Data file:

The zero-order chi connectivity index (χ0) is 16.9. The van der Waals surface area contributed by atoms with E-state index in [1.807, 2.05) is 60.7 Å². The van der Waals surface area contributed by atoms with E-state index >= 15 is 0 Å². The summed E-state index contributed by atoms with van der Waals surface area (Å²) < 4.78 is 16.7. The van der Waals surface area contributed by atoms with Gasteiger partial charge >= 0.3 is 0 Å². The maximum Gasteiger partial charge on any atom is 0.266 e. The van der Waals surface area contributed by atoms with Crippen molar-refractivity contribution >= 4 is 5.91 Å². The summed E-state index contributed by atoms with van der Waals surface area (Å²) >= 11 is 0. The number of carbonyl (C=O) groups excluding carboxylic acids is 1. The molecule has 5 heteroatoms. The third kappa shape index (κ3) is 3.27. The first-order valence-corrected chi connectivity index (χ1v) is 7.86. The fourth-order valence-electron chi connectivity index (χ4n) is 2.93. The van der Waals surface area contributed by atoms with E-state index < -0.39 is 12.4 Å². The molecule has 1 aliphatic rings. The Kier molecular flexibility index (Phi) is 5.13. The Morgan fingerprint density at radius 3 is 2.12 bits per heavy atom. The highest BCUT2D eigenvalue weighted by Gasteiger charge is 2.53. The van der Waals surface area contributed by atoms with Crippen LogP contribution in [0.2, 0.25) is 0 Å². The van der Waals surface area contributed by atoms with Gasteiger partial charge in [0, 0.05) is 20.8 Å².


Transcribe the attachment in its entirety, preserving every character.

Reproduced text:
The zero-order chi connectivity index (χ0) is 16.9. The van der Waals surface area contributed by atoms with E-state index in [1.807, 2.05) is 60.7 Å². The van der Waals surface area contributed by atoms with E-state index >= 15 is 0 Å². The summed E-state index contributed by atoms with van der Waals surface area (Å²) < 4.78 is 16.7. The van der Waals surface area contributed by atoms with Gasteiger partial charge >= 0.3 is 0 Å². The maximum Gasteiger partial charge on any atom is 0.266 e. The van der Waals surface area contributed by atoms with Crippen molar-refractivity contribution >= 4 is 5.91 Å². The summed E-state index contributed by atoms with van der Waals surface area (Å²) >= 11 is 0. The number of carbonyl (C=O) groups excluding carboxylic acids is 1. The molecule has 5 heteroatoms. The third kappa shape index (κ3) is 3.27. The first-order valence-corrected chi connectivity index (χ1v) is 7.86. The fourth-order valence-electron chi connectivity index (χ4n) is 2.93. The van der Waals surface area contributed by atoms with E-state index < -0.39 is 12.4 Å². The molecule has 1 aliphatic rings. The Kier molecular flexibility index (Phi) is 5.13. The Morgan fingerprint density at radius 3 is 2.12 bits per heavy atom. The highest BCUT2D eigenvalue weighted by Gasteiger charge is 2.53. The van der Waals surface area contributed by atoms with Crippen LogP contribution in [0.2, 0.25) is 0 Å². The van der Waals surface area contributed by atoms with Gasteiger partial charge in [0, 0.05) is 20.8 Å².